Andy Benoit, founder of NFLTouchdown.com, joined ESPN's NFC East Blog
yesterday to analyze how Vick's style of play creates unique
challenges for his offensive line. Benoit breaks down four fundamental
quarterback traits where Vick is still behind the curve compared to his
peers, or that he lacks altogether.
The Philadelphia Eagles do not have a great offensive line. It’s young and rebuilding. But even if the Eagles had the 1995 Dallas Cowboys’ line (Pro Bowlers Nate Newton, Mark Tuinei, Larry Allen, Ray Donaldson; two-time All-Pro Erik Williams), armchair analysts would still be carping about quarterback Michael Vick needing better protection.
This is not an utter indictment of Michael Vick. He’s the most gifted athlete ever to play quarterback. His lively, high-velocity ball is less talked about but arguably more impressive than his speed and quickness. He has become a committed locker room leader. And he’s improving. But at his core, he’s a sandlot player, and sandlot players will always make an offensive line look bad.
The article is eye-opening, especially if you are one of those folks who is constantly hammering the offensive line. They are part of the problem some of the time, but this serves as a reminder that not every hit Vick takes or drive-killing sack is the result of another player's mistake -- far from it.
>> How Michael Vick makes his offensive line look bad [ESPN]
Carson Wentz's Rookie of the Year odds took a hit, the Eagles' Super Bowl odds shortened and the Vikings' lengthened after Sunday's 21-10 win.
The Eagles are 33/1 to win it all, a week after being listed by Bovada at 50/1. The Vikings, meanwhile, went from 7/1 to 9/1. They still have the third-shortest Super Bowl odds in the NFL and are two spots ahead of the Cowboys (14/1).
Wentz, who had his worst statistical game against Minnesota, is now 9/1 to win NFL Offensive Rookie of the Year, according to Bovada. Last Wednesday, he was 6/1.
Wentz trails Cowboys studs Ezekiel Elliott (2/5) and Dak Prescott (11/5) on that leaderboard.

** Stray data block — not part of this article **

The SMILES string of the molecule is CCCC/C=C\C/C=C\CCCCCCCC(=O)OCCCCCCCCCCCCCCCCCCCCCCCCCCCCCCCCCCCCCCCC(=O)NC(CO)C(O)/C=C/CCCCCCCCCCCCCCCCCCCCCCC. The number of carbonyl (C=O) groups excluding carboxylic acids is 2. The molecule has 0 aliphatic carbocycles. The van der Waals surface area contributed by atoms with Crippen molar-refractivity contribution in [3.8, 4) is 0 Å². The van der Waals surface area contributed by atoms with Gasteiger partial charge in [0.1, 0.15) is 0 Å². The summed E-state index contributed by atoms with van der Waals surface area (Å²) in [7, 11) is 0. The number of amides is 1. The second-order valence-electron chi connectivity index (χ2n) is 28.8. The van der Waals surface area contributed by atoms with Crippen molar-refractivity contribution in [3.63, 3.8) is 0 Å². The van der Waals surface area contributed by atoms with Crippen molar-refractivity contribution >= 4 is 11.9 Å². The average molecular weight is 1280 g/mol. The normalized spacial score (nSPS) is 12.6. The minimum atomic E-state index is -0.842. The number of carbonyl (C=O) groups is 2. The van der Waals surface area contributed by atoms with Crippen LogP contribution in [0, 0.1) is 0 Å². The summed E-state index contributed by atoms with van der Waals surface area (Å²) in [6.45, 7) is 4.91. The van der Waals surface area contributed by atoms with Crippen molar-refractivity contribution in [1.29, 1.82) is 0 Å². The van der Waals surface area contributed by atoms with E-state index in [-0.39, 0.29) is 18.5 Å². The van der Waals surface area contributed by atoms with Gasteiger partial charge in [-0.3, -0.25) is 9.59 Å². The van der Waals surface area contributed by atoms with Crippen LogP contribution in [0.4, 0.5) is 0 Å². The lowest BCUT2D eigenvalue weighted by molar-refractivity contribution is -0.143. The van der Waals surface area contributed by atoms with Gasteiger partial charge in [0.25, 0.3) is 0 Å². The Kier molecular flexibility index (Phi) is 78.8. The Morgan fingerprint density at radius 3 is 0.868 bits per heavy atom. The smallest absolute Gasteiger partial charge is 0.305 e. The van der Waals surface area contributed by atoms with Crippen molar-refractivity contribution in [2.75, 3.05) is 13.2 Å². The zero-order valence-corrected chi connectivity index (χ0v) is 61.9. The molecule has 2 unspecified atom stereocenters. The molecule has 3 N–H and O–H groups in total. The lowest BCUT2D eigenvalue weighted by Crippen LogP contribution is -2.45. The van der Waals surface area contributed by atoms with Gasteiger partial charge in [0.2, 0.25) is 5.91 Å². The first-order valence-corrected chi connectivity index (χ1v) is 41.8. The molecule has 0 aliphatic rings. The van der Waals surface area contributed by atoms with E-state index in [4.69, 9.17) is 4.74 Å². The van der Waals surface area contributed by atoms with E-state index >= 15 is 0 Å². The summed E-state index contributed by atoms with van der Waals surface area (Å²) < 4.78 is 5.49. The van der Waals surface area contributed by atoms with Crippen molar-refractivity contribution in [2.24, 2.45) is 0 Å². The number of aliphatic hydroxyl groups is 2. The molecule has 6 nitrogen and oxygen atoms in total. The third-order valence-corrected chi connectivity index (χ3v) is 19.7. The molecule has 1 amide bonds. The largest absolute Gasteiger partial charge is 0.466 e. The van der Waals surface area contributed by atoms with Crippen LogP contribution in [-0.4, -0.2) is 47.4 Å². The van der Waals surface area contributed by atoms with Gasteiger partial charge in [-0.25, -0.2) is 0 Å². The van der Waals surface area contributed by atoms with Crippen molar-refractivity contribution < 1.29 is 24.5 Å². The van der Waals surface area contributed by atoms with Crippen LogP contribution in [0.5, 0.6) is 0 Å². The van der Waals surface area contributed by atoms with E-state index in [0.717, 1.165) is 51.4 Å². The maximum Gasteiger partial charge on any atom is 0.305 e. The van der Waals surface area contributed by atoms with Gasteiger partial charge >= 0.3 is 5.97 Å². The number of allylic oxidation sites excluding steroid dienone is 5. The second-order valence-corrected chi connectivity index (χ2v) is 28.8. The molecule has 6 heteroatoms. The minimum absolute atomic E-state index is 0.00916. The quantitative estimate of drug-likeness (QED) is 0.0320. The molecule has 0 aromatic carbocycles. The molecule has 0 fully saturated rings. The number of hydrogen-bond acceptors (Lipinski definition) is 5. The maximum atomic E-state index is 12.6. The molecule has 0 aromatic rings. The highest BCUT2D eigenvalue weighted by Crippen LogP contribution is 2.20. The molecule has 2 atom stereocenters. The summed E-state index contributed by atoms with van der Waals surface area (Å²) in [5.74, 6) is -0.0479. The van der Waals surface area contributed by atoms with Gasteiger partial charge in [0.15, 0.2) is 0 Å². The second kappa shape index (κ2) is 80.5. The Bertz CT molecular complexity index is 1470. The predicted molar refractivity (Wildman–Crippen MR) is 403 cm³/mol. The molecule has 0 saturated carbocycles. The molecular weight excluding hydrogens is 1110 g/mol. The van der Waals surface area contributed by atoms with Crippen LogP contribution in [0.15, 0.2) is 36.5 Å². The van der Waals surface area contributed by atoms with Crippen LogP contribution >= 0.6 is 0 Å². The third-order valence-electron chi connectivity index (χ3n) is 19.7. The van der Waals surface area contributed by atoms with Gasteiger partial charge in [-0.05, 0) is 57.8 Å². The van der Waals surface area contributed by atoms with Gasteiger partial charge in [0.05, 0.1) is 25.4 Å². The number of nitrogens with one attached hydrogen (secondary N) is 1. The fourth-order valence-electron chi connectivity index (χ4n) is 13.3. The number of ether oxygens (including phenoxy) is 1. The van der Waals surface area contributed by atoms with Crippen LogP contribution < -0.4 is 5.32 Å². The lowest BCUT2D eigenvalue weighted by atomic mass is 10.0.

As far as this week, Wentz is favored to throw for more yards than Prescott. Wentz is 5/7 to outgain Prescott through the air in Week 8, while Prescott is 1/1 to outgain Wentz.
Elliott's over/under rushing total against the Eagles is 99.5. He's rushed for 130-plus yards in each of his last four games, and the odds are 3/1 that he'll reach that number again this week.
The Eagles have allowed just one 100-yard rusher this season, Washington's Matt Jones (16 for 135).
Elliott is also now on pace to break Eric Dickerson's rookie rushing record. Dickerson had 1,808 in 1983; Elliott is on pace for 1,875. Will Elliott break that 33-year-old mark? A "yes" bet pays 2/1; a "no" bet pays 1/3.
Many, though not all hockey games, have a tipping point or pivotal moment that factors into the outcome.
Sometimes it’s obvious what it was and when the moment occurred. Other times, it’s overshadowed by something else on the ice.
Ask the Flyers which moment would define their come-from-behind 4-3 shootout victory over Buffalo on Tuesday and the response will be virtually unanimous: when Dmitry Kulikov leveled Jakub Voracek with a high hit that made contact to the head in the third period.
Voracek was forced off the ice under the NHL’s concussion protocol.
That hit incensed the Flyers, who went on to score two power-play goals and tie the game, 3-3. The comeback was on.
Yet there was a less obvious but significant point that happened late in the second period, and it concerned goalie Steve Mason.
Matt Moulson had given Buffalo a 3-0 lead on Michal Neuvirth at 15:43, when Flyers coach Dave Hakstol elected to make a goalie switch.
Rather than call a simple timeout to buy Mason some warm-up time and allow his team to collect itself on the bench, Hakstol challenged the goal, claiming “goalie interference.”
Replays won’t show any direct interference on the shot itself. Neuvirth was speared several seconds before the play developed.
Hakstol knew the goal would likely not be overturned, but his strategy was to buy time for Mason and his team. By using a challenge, he knew the review process would take a lot longer than the 60-second timeout.
Either way, he was going to use his only timeout.
“You know what, I think we needed a timeout at that time, anyway,” Hakstol said coyly. “Pretty low probability of it being successful. Everything worked out well in the end.”
Mason appreciated what his coach did, too. Buying extra time for you?
“Yeah, probably,” Mason replied. “Regardless of the situation, you’re sitting on the bench, you know? You’re not really gauged as much as when you’re playing, obviously. So, you just try and ramp things up as quickly as possible.”
Mason had two saves in that shortened period, five in the third period and one in the overtime to register his second victory.
“There’s a never-quit attitude in this room,” he said. “We showed in Chicago — we were just talking about that. Unfortunately, we weren’t able to close that one out.
“But guys have a belief that you get one [moment] and it comes. [Travis Konecny] got us going with his first NHL goal, which is great. The guys really pushed to capitalize on their chances.”